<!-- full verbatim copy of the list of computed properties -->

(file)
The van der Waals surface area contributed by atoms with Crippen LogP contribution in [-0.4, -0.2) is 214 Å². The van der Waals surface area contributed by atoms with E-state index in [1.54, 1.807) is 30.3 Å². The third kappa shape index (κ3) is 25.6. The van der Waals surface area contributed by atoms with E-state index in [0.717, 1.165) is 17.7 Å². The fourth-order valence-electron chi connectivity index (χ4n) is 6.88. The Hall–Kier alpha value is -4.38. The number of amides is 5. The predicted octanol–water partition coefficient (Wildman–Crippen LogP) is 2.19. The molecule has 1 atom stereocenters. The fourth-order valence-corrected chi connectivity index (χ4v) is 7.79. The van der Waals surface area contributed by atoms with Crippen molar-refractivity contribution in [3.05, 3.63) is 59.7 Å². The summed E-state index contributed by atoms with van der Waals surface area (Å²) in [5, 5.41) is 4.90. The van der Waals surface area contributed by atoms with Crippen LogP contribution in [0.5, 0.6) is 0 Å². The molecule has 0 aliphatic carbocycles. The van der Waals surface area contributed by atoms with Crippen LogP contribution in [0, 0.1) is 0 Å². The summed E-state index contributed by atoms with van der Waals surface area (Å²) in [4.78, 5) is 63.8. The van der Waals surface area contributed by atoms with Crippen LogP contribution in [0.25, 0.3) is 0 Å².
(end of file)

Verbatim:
The van der Waals surface area contributed by atoms with Crippen LogP contribution in [-0.4, -0.2) is 214 Å². The van der Waals surface area contributed by atoms with E-state index in [1.54, 1.807) is 30.3 Å². The third kappa shape index (κ3) is 25.6. The van der Waals surface area contributed by atoms with E-state index in [0.717, 1.165) is 17.7 Å². The fourth-order valence-electron chi connectivity index (χ4n) is 6.88. The Hall–Kier alpha value is -4.38. The number of amides is 5. The predicted octanol–water partition coefficient (Wildman–Crippen LogP) is 2.19. The molecule has 1 atom stereocenters. The fourth-order valence-corrected chi connectivity index (χ4v) is 7.79. The van der Waals surface area contributed by atoms with Crippen molar-refractivity contribution in [3.05, 3.63) is 59.7 Å². The summed E-state index contributed by atoms with van der Waals surface area (Å²) in [5, 5.41) is 4.90. The van der Waals surface area contributed by atoms with Crippen LogP contribution in [0.5, 0.6) is 0 Å². The molecule has 0 aliphatic carbocycles. The van der Waals surface area contributed by atoms with Crippen LogP contribution in [0, 0.1) is 0 Å². The summed E-state index contributed by atoms with van der Waals surface area (Å²) in [4.78, 5) is 63.8. The van der Waals surface area contributed by atoms with Crippen LogP contribution in [0.25, 0.3) is 0 Å².